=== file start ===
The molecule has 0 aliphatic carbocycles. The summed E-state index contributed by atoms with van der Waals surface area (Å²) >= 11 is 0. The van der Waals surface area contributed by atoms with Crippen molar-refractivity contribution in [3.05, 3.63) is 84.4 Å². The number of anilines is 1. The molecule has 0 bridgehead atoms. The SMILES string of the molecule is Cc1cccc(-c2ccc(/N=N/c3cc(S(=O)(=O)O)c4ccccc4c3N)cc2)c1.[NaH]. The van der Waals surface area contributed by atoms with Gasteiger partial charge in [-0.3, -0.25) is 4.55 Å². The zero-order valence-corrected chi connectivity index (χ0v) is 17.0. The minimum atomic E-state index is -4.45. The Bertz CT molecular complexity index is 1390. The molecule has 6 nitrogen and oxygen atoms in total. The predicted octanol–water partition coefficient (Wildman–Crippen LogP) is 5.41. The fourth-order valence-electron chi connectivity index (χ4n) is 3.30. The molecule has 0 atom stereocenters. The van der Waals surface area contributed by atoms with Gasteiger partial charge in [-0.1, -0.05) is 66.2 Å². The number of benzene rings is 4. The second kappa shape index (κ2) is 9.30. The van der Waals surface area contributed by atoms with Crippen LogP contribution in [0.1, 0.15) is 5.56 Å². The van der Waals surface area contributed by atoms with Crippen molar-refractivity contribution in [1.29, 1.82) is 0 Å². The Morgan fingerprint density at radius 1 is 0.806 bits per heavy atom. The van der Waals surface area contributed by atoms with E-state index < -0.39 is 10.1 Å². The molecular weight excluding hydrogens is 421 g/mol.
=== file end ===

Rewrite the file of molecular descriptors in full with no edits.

The molecule has 0 aliphatic carbocycles. The summed E-state index contributed by atoms with van der Waals surface area (Å²) >= 11 is 0. The van der Waals surface area contributed by atoms with Crippen molar-refractivity contribution in [3.05, 3.63) is 84.4 Å². The number of anilines is 1. The molecule has 0 bridgehead atoms. The SMILES string of the molecule is Cc1cccc(-c2ccc(/N=N/c3cc(S(=O)(=O)O)c4ccccc4c3N)cc2)c1.[NaH]. The van der Waals surface area contributed by atoms with Gasteiger partial charge in [-0.3, -0.25) is 4.55 Å². The zero-order valence-corrected chi connectivity index (χ0v) is 17.0. The minimum atomic E-state index is -4.45. The Bertz CT molecular complexity index is 1390. The molecule has 6 nitrogen and oxygen atoms in total. The predicted octanol–water partition coefficient (Wildman–Crippen LogP) is 5.41. The fourth-order valence-electron chi connectivity index (χ4n) is 3.30. The molecule has 0 atom stereocenters. The van der Waals surface area contributed by atoms with Gasteiger partial charge in [-0.1, -0.05) is 66.2 Å². The number of benzene rings is 4. The second kappa shape index (κ2) is 9.30. The van der Waals surface area contributed by atoms with Crippen LogP contribution in [0.1, 0.15) is 5.56 Å². The van der Waals surface area contributed by atoms with Crippen molar-refractivity contribution in [1.29, 1.82) is 0 Å². The Morgan fingerprint density at radius 1 is 0.806 bits per heavy atom. The van der Waals surface area contributed by atoms with E-state index < -0.39 is 10.1 Å². The molecular weight excluding hydrogens is 421 g/mol.